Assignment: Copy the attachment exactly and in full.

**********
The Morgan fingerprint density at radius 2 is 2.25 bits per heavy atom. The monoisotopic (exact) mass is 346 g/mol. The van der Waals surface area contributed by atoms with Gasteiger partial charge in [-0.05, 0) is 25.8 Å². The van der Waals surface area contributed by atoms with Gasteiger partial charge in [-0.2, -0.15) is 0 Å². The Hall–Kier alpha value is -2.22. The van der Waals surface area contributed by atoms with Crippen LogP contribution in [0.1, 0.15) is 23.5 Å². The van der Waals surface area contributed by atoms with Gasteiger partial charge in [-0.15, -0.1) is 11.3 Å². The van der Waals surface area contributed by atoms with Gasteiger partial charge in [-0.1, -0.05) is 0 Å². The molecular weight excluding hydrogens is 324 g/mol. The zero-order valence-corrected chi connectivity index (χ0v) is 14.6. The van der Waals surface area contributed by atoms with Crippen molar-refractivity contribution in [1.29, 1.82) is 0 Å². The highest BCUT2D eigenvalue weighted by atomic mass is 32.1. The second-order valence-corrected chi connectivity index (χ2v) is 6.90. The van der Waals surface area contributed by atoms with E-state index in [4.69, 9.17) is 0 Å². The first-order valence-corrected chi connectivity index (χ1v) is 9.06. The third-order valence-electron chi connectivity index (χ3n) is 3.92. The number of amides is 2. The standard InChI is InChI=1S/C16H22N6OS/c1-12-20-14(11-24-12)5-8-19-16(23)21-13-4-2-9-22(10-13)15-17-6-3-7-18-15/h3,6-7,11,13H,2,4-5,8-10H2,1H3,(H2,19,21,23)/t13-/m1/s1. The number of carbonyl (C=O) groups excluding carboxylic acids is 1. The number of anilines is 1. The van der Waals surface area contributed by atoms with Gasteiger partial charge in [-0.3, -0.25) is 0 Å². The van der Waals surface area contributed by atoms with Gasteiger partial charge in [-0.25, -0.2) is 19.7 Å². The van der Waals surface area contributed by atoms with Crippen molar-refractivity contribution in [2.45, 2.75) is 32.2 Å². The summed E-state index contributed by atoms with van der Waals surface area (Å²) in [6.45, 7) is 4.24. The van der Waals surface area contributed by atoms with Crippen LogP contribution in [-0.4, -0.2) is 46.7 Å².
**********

The Morgan fingerprint density at radius 2 is 2.25 bits per heavy atom. The monoisotopic (exact) mass is 346 g/mol. The van der Waals surface area contributed by atoms with Gasteiger partial charge in [-0.05, 0) is 25.8 Å². The van der Waals surface area contributed by atoms with Gasteiger partial charge in [-0.2, -0.15) is 0 Å². The Hall–Kier alpha value is -2.22. The van der Waals surface area contributed by atoms with Crippen LogP contribution in [0.1, 0.15) is 23.5 Å². The van der Waals surface area contributed by atoms with Gasteiger partial charge in [-0.15, -0.1) is 11.3 Å². The van der Waals surface area contributed by atoms with Gasteiger partial charge in [-0.1, -0.05) is 0 Å². The molecular weight excluding hydrogens is 324 g/mol. The zero-order valence-corrected chi connectivity index (χ0v) is 14.6. The van der Waals surface area contributed by atoms with Crippen molar-refractivity contribution in [1.29, 1.82) is 0 Å². The highest BCUT2D eigenvalue weighted by atomic mass is 32.1. The second-order valence-corrected chi connectivity index (χ2v) is 6.90. The van der Waals surface area contributed by atoms with E-state index in [4.69, 9.17) is 0 Å². The first-order valence-corrected chi connectivity index (χ1v) is 9.06. The third-order valence-electron chi connectivity index (χ3n) is 3.92. The number of amides is 2. The standard InChI is InChI=1S/C16H22N6OS/c1-12-20-14(11-24-12)5-8-19-16(23)21-13-4-2-9-22(10-13)15-17-6-3-7-18-15/h3,6-7,11,13H,2,4-5,8-10H2,1H3,(H2,19,21,23)/t13-/m1/s1. The number of carbonyl (C=O) groups excluding carboxylic acids is 1. The number of anilines is 1. The van der Waals surface area contributed by atoms with Gasteiger partial charge in [-0.3, -0.25) is 0 Å². The van der Waals surface area contributed by atoms with Gasteiger partial charge in [-0.25, -0.2) is 19.7 Å². The van der Waals surface area contributed by atoms with Crippen molar-refractivity contribution in [2.45, 2.75) is 32.2 Å². The summed E-state index contributed by atoms with van der Waals surface area (Å²) in [6.45, 7) is 4.24. The van der Waals surface area contributed by atoms with Crippen LogP contribution in [-0.4, -0.2) is 46.7 Å².